Islamic State terror group has vowed to blow up world-famous landmarks such as Big Ben, Eiffel Tower and the White House in an audio broadcast.
The chilling threat was purportedly made during a recording by the group's spokesman, Abu Muhammad al-Adnani. "We will make your lives black and dark," he said. British jihadist Abu Abdullah Britani, 32, who fled the UK for Syria last year, also repeated the warning on Twitter.
Al-Adnani's recording appeared to be an attempt to rally Isis fighters and intimidate international audiences amid setbacks in Iraq.
The Arabic broadcast coincided with Isis accepting Boko Haram's pledge of allegiance to expand its caliphate in West Africa, and listed other cities "we want", from Paris and Rome to Jerusalem and Kabul.
Anonymous hackers have launched the Opisis campaign to close down social media accounts of jihadists like Britani to stop them spreading propaganda. But critics say that would make it harder to trace and arrest the culprits.
Meanwhile, a Turkish news channel has released a video that appears to show a man helping three British schoolgirls on their way to join Isis in Syria. A Haber television said the video was filmed on Turkey's border with Syria by the man, who was later detained by Turkish authorities.
In the video, a man speaking in English appears to tell the British girls they will be in Syria within an hour. The girls - identified by British authorities as Shamima Begum, 15, Kadiza Sultana, 16, and Amira Abase, 15 - traveled from the UK to Turkey last month.
Their journey highlighted the difficulty of halting the radicalisation of young Muslims in the west.
There has been tension between Turkey and Britain over who was to blame for the teenagers managing to sneak into Syria to join the extremist group. Turkey accused Britain of failing to notify authorities in time to prevent them crossing the border.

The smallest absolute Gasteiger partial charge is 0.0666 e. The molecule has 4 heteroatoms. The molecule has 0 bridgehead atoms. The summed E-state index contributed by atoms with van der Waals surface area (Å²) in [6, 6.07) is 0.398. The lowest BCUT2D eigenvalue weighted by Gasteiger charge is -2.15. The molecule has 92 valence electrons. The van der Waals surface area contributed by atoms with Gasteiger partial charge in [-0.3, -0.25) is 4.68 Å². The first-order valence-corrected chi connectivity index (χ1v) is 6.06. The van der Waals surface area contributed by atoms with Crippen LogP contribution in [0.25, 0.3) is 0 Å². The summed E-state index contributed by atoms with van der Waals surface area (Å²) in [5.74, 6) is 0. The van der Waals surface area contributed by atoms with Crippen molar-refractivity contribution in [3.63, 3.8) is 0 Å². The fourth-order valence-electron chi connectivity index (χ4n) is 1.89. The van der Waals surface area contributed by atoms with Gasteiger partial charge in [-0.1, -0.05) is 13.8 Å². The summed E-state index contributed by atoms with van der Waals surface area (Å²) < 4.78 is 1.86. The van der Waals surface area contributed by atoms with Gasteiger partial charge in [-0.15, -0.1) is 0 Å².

Turkish news reports say 16 Indonesians, including 11 children, were detained trying to cross into Syria to join Isis and another group of the same size has been reported missing in Turkey.
Shiite militia urged to spare Sunnis in Tikrit
A prominent Iraqi Sunni preacher has urged authorities to prevent Shiite militias carrying out revenge attacks on Sunnis in Saddam Hussein's hometown. The militias are fighting alongside Government forces against Isis extremists in Tikrit.
In his appeal, Sheik Abdel Sattar Abdul Jabbar cited reports of the burning of Sunni homes.
Abdul Jabbar said if the Government failed to stop revenge attacks by Shiite militias, the country would face reignited sectarian tensions - as in 2006 and 2007.
Iraqi forces entered Tikrit for the first time on Wednesday from the north and south. On Friday, they fought fierce battles to secure Qadisiyya, in the northern Tikrit, and lobbed mortars and rockets into the city centre, still in Isis hands. The Iraqis expect to reach the center of Tikrit in two to three days.
The Iranian-backed Shiite militias have had a crucial role in regaining territory from Isis.
US General Martin Dempsey said on Wednesday that as many as 20,000 militiamen may be involved in the ongoing Tikrit operations.